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17 Responses to “Parliament take emergency action to save immigration system after court says it has been operating illegally since 2008”
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  15. hi paul..do u still need foreign workers?im from philippines?thanks!have a good day!

  16. […] Parliament take emergency action to save immigration system after court says it has been operating i… […]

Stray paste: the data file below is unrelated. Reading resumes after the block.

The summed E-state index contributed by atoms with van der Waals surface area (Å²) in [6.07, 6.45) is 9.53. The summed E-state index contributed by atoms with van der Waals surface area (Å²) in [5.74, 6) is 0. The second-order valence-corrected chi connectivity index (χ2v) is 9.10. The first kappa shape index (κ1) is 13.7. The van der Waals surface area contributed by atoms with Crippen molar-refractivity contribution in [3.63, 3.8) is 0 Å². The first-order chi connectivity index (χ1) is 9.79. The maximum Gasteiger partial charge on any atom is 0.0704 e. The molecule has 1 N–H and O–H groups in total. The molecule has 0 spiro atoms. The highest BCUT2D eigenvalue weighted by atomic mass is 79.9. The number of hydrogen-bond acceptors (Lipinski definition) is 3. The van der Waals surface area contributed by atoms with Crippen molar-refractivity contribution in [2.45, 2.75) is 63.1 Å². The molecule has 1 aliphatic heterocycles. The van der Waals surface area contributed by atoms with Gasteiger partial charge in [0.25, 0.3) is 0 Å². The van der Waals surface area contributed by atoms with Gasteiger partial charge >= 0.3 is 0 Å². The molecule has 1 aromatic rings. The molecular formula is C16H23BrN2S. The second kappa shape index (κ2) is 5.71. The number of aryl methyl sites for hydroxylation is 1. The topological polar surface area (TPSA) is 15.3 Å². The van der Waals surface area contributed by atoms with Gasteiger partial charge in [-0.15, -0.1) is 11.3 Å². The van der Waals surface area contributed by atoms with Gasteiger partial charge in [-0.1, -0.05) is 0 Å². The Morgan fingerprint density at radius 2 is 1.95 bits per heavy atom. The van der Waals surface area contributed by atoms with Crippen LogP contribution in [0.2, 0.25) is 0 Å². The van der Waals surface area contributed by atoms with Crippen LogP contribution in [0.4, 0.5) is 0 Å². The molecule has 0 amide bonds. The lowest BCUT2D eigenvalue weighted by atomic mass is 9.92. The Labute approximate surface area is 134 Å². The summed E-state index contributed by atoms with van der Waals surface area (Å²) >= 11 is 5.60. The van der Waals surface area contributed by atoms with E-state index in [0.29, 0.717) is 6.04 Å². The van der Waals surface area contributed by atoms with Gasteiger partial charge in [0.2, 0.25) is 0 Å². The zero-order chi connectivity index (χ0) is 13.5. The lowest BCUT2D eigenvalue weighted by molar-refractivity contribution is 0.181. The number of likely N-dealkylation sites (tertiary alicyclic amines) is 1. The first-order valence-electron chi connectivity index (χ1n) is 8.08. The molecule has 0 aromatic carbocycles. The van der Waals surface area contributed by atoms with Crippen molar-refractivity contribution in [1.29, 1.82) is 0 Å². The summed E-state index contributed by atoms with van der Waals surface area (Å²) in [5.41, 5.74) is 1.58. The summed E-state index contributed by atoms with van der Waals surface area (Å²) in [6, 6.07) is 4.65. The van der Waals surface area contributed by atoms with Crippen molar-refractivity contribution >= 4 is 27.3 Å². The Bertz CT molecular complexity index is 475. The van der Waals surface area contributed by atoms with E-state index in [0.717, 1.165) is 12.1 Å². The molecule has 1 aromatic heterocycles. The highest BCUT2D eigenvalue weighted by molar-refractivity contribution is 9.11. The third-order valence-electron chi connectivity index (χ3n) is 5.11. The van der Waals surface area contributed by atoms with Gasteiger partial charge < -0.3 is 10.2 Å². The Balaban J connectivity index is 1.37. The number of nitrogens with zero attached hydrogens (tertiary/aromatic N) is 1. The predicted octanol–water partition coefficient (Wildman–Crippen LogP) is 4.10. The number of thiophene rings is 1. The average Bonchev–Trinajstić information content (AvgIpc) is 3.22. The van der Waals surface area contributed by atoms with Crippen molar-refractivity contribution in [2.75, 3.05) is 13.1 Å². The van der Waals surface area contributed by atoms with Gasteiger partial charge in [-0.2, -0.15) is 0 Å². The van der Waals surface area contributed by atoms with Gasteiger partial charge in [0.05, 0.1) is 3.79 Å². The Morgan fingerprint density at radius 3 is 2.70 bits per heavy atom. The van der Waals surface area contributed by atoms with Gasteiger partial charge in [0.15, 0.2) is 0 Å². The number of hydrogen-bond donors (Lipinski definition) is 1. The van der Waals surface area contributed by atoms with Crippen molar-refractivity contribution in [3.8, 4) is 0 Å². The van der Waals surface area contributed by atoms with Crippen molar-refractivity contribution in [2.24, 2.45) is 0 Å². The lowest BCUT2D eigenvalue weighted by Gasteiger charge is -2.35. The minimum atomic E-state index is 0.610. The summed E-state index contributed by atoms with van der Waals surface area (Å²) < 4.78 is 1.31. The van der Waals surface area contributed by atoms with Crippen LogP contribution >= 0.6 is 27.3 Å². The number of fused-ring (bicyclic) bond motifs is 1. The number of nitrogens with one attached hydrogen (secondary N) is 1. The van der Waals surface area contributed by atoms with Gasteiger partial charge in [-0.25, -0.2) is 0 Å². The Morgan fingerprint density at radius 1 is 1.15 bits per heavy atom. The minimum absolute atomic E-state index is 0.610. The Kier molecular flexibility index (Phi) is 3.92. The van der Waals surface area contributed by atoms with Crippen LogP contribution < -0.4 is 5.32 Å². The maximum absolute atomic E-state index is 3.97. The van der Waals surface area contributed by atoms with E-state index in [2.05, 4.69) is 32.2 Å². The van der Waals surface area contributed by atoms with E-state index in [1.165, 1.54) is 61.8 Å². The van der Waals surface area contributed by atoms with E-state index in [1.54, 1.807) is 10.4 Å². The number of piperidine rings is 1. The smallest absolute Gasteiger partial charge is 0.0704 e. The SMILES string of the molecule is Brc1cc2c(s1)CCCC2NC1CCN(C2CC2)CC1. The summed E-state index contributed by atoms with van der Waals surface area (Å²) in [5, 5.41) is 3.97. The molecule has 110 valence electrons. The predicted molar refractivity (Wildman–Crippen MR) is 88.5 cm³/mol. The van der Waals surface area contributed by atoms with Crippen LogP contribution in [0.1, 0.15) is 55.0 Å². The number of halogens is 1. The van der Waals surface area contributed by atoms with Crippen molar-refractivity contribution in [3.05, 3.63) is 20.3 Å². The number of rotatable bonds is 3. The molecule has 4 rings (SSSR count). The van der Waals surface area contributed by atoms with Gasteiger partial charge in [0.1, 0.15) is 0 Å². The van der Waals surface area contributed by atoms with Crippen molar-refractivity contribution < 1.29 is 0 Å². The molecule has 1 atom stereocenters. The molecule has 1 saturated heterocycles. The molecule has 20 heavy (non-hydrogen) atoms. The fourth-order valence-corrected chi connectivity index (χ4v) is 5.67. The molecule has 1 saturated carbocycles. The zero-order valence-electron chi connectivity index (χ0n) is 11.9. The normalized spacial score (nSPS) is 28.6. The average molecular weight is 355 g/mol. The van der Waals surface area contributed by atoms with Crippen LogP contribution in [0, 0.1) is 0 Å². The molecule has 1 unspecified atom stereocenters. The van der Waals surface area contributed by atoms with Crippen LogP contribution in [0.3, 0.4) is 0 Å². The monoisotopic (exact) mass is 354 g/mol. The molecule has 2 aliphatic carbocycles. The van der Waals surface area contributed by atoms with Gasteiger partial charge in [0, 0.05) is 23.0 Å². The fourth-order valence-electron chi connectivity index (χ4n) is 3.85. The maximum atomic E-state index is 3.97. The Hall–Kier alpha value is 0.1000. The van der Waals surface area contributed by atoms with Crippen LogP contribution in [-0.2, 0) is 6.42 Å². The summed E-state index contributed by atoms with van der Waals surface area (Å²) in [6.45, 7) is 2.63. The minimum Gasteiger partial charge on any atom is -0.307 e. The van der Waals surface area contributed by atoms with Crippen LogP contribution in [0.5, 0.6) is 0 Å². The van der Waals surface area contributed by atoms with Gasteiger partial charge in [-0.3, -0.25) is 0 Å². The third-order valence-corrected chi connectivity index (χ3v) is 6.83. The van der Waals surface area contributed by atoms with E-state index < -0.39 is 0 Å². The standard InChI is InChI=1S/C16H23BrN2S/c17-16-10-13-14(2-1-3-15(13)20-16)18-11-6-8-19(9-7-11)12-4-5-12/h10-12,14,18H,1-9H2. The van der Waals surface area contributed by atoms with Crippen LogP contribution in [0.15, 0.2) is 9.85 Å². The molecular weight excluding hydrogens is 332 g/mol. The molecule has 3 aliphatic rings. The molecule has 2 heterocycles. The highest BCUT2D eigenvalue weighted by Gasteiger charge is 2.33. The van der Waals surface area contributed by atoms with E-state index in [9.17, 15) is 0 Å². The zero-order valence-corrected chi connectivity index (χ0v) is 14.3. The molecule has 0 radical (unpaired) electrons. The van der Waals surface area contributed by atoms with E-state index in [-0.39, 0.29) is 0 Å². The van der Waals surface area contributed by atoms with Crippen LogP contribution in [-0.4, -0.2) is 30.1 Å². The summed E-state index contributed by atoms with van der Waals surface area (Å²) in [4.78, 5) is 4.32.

17. We urgently need foreign workers, especially from the Philippines who are hard working and honest, unlike the UK government that is lazy and dishonest ! My UK business is so badly affected by UKBA utter nonsense that I am moving to Germany. The UKBA is creating unemployment and depression as nobody knows what is what and we have no cash to pay a lawyer. The UK is in danger of getting a very bad reputation. That the UK consulates do not refund visa fees is an absolute disgrace…. I can tell more, but time is money and we have neither ! Good luck to all who try to satisfy UKBA rules, God only knows what these “rules” are !!!